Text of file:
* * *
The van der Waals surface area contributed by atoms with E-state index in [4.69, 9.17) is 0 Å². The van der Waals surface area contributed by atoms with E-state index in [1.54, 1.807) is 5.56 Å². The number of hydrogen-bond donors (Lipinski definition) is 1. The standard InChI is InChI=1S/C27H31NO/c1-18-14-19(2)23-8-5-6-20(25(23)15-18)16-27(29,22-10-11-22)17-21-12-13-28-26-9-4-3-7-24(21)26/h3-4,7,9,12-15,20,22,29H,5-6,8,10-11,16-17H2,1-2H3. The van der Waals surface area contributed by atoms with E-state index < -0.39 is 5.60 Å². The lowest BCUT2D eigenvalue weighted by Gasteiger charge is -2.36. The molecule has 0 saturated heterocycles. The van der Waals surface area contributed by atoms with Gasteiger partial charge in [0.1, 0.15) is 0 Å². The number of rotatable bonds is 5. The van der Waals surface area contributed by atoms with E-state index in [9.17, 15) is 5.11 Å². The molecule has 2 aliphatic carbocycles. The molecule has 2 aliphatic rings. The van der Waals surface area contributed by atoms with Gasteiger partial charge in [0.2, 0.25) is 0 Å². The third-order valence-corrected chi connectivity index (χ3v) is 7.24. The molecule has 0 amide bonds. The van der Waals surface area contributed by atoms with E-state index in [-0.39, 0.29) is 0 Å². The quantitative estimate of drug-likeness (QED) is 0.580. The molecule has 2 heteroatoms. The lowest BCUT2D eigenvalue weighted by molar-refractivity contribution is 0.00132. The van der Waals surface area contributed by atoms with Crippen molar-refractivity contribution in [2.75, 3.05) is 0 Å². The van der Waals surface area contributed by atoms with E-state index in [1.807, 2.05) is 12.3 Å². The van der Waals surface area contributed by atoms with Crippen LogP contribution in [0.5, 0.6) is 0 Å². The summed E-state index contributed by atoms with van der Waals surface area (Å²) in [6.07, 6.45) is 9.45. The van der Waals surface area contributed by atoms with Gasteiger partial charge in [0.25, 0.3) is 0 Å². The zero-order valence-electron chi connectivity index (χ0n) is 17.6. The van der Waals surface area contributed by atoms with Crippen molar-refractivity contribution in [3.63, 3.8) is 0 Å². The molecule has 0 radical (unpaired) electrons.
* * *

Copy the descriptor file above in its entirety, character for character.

The van der Waals surface area contributed by atoms with E-state index in [4.69, 9.17) is 0 Å². The van der Waals surface area contributed by atoms with E-state index in [1.54, 1.807) is 5.56 Å². The number of hydrogen-bond donors (Lipinski definition) is 1. The standard InChI is InChI=1S/C27H31NO/c1-18-14-19(2)23-8-5-6-20(25(23)15-18)16-27(29,22-10-11-22)17-21-12-13-28-26-9-4-3-7-24(21)26/h3-4,7,9,12-15,20,22,29H,5-6,8,10-11,16-17H2,1-2H3. The van der Waals surface area contributed by atoms with E-state index < -0.39 is 5.60 Å². The lowest BCUT2D eigenvalue weighted by Gasteiger charge is -2.36. The molecule has 0 saturated heterocycles. The van der Waals surface area contributed by atoms with Gasteiger partial charge in [0.1, 0.15) is 0 Å². The number of rotatable bonds is 5. The van der Waals surface area contributed by atoms with E-state index in [9.17, 15) is 5.11 Å². The molecule has 2 aliphatic carbocycles. The molecule has 2 aliphatic rings. The van der Waals surface area contributed by atoms with Gasteiger partial charge in [0.2, 0.25) is 0 Å². The third-order valence-corrected chi connectivity index (χ3v) is 7.24. The molecule has 0 amide bonds. The van der Waals surface area contributed by atoms with E-state index in [-0.39, 0.29) is 0 Å². The quantitative estimate of drug-likeness (QED) is 0.580. The molecule has 2 heteroatoms. The lowest BCUT2D eigenvalue weighted by molar-refractivity contribution is 0.00132. The van der Waals surface area contributed by atoms with Crippen molar-refractivity contribution in [2.75, 3.05) is 0 Å². The van der Waals surface area contributed by atoms with E-state index in [1.807, 2.05) is 12.3 Å². The van der Waals surface area contributed by atoms with Crippen LogP contribution in [0.5, 0.6) is 0 Å². The summed E-state index contributed by atoms with van der Waals surface area (Å²) in [6.07, 6.45) is 9.45. The van der Waals surface area contributed by atoms with Gasteiger partial charge in [0.25, 0.3) is 0 Å². The zero-order valence-electron chi connectivity index (χ0n) is 17.6. The van der Waals surface area contributed by atoms with Crippen molar-refractivity contribution in [3.63, 3.8) is 0 Å². The molecule has 0 radical (unpaired) electrons.